City leaders, meanwhile, said they were open to the possibility of renewed relations with Danielson — or anyone else who buys the buildings.
“It just irritates people when you get badmouthed in the newspaper,” Mayor Blake Caravati said of previous clashes with Danielson. “But we want the things redeveloped, so we’ll work with any owner.”
Councilor Maurice Cox, who strongly opposed the plan to level the four buildings, said a new project there would take a creative developer who can work in the context of downtown’s historic district. That developer, he said, could be Danielson.
“In the end, Lee Danielson’s vision for the west end of the mall turned out to be successful,” Cox said, “so I think he has a lot more credibility in this community than when he first started to develop here.”
Cox added, though, that he expects strong interest in the properties. The city tax assessor’s office found this year that property values in the North Downtown neighborhood rose an average of 15 percent in 2001.
“There’s a really vigorous investment climate in downtown right now, so the timing for those buildings to come forward couldn’t be better,” Cox said.
City government is keeping a close eye on the four buildings, together valued at more than $1.58 million. Aubrey V. Watts Jr., Charlottesville’s economic development director, planned to meet today with Beights.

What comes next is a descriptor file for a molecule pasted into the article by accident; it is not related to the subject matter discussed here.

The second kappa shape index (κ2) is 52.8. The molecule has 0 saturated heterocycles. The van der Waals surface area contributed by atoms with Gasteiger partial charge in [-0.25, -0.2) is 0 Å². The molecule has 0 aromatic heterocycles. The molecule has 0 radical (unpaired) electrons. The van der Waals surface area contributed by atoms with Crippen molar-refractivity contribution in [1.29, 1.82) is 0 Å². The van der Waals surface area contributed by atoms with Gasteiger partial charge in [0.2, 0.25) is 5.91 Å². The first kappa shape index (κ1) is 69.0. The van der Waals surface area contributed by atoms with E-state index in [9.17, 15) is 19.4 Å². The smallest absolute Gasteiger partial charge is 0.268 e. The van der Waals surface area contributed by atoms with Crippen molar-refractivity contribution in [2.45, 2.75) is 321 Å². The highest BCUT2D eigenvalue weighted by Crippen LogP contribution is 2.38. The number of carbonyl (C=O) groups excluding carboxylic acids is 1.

Watts noted, though, that there is little the city can do but watch the process unfold.
“I don’t think we’ll have a say in the sale of private property,” he said. “If I wanted to sell my house, the city doesn’t get in there.”
Still, Caravati said, there’s something about the sale of eight downtown properties, including the solid half-block the empty buildings represent, that makes for fascinating viewing.
“It’s not only the city,” he said. “I think every merchant downtown is interested in it. This is a big deal for downtown. … This is important because it’s so big — or, could be so big.”
Please read the last two paragraphs of Fishbowl “Erector Set…Three guys walk into a BAR,” in the February 26 issue.
I don’t have it sitting around. But if C-ville buried this very big, very important news story in the last two graphs of a Fishbowl story, well then damn, they’re dumber than I thought.
Comments are closed.